Posts Tagged ‘zombierockers’

SVG Path Traversal in Java

Thursday, March 3rd, 2011

Because some people asked, in this post we are going to explain in some detail how we do the balls movement in Zombie Rockers. All this work could be useful for other kind of games using paths like, for example, a tower defense.

For Zombie Rockers (we have to change that name), we defined a Path as an ordered collection of points. Simplifying our Path class, it could be something like this:

 
class Path {
    ArrayList<Vector2f> points;
}

note: we are using Vector2f provided by Slick2D

To easily traverse a path, we created the class PathTraversal, which let us move forward or backward through the path. For example, we could start in the beginning of a path built by three points: (100,100), (200, 100) and (300, 100). Then, if we advance 50 units, then we are going to be on the coordinate (150, 100), between first and second point.

note: when we say units, could be anything you need, pixels, meters, etc, it is not important for the example.

The idea of the PathTraversal in the future is to support any kind of paths, for example, one made using Bézier curves instead only a list of points.

This shows the API of the PathTraversal:

 
class PathTraversal {
    // the path we are traversing
    Path path; 
    // the distance to the origin we are right now
    float getCurrentDistance();
    // go back the specified distance
    void backward(float distance);
    // go forward the specified distance
    void forward(float distance);
    // returns a point based on the current distance
    Vector2f getPoint();
}

You can create the Path in the way you want, for Zombie Rockers we are using SVG files to store the paths for each level and we are loading it using SVG Salamander project. First we create a AWT Shape using the Path class provided by the SVG Salamander, then we use a PathIterator to build the points we need to create our Path.

 
public List<Vector2f> loadPointsFromSVG(URI fileUri) {
	ArrayList<Vector2f> points = new ArrayList<Vector2f>();
	SVGDiagram diagram = SVGCache.getSVGUniverse().getDiagram(fileUri);
	SVGElement element = diagram.getElement(pathName);
	List vector = element.getPath(null);
	com.kitfox.svg.Path pathSVG = (com.kitfox.svg.Path) vector.get(1); 
	// get the AWT Shape
	Shape shape = pathSVG.getShape();	 
	// iterate over the shape using a path iterator discretizing with distance 0.001 units	 
	PathIterator pathIterator = shape.getPathIterator(null, 0.001d);
	float[] coords = new float[2];
	while (!pathIterator.isDone()) {
	pathIterator.currentSegment(coords);
	points.add(new Vector2f(coords[0], coords[1]));
	pathIterator.next();
	}
}

To create the SVG path, you can use any program you want, in our case we are using mainly Gimp, we tried using Inkscape too but as we are creating the levels using Gimp it was easy to do all the work using the same application. So, open Gimp, create a path and then export it to a SVG file. Then, it should be ready to be loaded by SVG salamander inside your code.

A working example of this technique is shown in the next video of Zombie Rockers:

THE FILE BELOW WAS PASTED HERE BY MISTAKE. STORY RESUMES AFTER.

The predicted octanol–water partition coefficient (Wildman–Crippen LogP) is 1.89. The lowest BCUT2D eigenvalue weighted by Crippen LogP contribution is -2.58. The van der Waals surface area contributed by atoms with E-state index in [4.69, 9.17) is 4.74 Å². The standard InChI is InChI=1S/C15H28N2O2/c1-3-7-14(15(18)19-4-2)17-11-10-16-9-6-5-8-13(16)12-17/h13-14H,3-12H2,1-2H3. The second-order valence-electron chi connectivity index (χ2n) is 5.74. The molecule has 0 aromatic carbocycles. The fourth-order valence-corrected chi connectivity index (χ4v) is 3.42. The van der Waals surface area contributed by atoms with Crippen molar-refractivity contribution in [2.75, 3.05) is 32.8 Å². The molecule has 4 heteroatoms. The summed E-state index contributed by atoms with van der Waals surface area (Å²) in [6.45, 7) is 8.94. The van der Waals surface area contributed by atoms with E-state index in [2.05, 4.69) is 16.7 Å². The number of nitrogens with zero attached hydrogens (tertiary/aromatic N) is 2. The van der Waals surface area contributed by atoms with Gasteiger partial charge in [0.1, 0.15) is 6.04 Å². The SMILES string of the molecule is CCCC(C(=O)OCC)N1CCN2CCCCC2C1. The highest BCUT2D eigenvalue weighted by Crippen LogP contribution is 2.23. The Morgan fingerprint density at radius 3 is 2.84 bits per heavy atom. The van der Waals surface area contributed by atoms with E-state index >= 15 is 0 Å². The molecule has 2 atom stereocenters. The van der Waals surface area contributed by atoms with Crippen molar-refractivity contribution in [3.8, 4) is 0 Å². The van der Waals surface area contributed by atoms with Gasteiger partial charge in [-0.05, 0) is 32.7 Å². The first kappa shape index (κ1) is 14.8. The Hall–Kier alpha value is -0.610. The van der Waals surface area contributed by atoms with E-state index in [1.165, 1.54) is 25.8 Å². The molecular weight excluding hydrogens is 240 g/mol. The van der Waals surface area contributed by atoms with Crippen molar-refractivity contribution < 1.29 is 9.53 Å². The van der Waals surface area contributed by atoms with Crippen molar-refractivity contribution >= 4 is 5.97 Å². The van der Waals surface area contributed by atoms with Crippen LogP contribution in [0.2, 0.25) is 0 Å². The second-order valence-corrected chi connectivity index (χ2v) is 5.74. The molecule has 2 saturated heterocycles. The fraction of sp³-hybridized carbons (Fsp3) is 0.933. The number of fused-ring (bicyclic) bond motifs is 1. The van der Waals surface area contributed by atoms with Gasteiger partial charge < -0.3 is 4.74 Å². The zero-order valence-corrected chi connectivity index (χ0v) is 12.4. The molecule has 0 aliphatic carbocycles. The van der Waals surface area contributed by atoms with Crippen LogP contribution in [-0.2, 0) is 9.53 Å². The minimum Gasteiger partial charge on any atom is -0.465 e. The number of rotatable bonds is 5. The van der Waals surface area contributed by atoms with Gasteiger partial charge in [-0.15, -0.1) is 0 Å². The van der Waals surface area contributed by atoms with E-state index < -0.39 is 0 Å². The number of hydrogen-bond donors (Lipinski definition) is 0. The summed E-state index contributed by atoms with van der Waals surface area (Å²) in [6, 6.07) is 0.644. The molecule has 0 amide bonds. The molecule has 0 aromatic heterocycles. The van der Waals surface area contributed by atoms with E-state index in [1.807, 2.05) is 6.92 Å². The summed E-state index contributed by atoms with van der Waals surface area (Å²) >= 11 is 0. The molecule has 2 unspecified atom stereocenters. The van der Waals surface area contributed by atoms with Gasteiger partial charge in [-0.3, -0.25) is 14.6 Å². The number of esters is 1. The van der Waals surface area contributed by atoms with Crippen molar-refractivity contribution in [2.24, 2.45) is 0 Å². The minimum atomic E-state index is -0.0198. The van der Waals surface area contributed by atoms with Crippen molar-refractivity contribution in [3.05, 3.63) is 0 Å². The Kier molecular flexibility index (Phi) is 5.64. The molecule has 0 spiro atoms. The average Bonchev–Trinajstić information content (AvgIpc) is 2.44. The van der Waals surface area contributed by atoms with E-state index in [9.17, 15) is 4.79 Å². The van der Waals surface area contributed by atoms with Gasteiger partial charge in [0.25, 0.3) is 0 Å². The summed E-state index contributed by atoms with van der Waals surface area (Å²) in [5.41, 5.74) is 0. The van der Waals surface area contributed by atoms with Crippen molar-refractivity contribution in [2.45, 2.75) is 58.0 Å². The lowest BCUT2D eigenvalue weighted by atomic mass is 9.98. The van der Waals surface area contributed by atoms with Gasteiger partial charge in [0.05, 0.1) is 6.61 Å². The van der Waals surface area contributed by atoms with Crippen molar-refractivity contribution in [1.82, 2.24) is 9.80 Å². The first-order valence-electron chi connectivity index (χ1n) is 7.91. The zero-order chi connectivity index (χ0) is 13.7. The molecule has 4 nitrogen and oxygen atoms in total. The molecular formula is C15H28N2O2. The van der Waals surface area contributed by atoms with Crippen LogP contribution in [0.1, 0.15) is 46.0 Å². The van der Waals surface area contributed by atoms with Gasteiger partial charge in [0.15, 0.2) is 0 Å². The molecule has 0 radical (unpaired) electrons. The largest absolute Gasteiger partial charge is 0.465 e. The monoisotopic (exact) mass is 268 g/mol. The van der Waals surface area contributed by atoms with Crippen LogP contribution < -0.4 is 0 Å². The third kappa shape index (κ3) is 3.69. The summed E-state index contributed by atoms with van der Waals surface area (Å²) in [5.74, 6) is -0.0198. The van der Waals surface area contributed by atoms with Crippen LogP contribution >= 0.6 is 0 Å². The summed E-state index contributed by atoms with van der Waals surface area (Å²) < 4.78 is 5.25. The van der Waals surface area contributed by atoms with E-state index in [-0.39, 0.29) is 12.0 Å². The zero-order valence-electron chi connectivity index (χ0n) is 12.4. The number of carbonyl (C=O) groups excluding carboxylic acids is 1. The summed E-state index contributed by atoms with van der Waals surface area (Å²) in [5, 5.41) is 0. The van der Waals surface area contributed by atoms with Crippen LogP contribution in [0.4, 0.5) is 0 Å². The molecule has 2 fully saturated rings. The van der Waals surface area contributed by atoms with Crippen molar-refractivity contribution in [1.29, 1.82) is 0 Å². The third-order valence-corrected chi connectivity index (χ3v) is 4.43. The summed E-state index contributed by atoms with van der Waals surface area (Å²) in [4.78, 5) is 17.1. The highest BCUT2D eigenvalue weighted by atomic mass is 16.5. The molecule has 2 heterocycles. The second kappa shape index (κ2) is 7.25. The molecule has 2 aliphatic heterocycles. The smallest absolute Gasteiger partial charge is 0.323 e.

Conclusion

This solution works well while you avoid making the angle of two consecutive segments too sharp. For example, right now when balls traverse between two segments where the angle is too sharp, they will change the render direction too quickly and doesn't looks so good.

The problem of SVG Path when the angle of two consecutive segments is too sharp.
Figure 1: The problem of SVG Path when the angle of two consecutive segments is too sharp.

One solution to reduce this, is to increment the points of the path when making a discrete version of the path, so you will have more intermediate points, then less angle brusque changes.

Another solution is to use a smooth change for the rendering direction, so when you change the value of the render direction, it will change smoothly over time.

Hope it could be of help.

Update: Added figure for the problem of the angles between segments.

Update2: Added links to the current implementation of Path and PathTraversal classes.

Update3: Fixed the path example.

VN:F [1.9.22_1171]
Rating: 4.5/5 (2 votes cast)

Zombie Rockers

Thursday, August 19th, 2010

In our never ending quest to improve our skills and learn a little more about designing video games, we decided to make a game called Zombie Rockers.

Zombie Rockers is an example of a match three game like Zuma, Luxor and Pirate Poppers.
Basically, the objective of the game is to prevent a chain of balls of different colors rolling along a given path from reaching the end of the path by throwing balls and making groups of 3 or more balls of the same color.

We choose this game because we thought it would be a simple game, and that we could implement the basic mechanic in a simple way, generating some content and levels and make a full simple game out of it. But the reality was that it was a much harder task that what we initially thought. The basic mechanic has a lot of little details that were hard to represent in an easy way in our framework, and generating content although easy the first time, is hard to modify and tune, and we are too lazy also.

We were working on the game about two months ago and we were waiting to publish it because we wanted it to have the minimum of features it required and to remove all bugs we found. Now that it is in a playable state we decided to put it in the games section.

The biggest problem we have is that the game has the best name ever in the whole wide world, but there are no zombies.

Hope you can give it a try, play the game here.

VN:F [1.9.22_1171]
Rating: 0.0/5 (0 votes cast)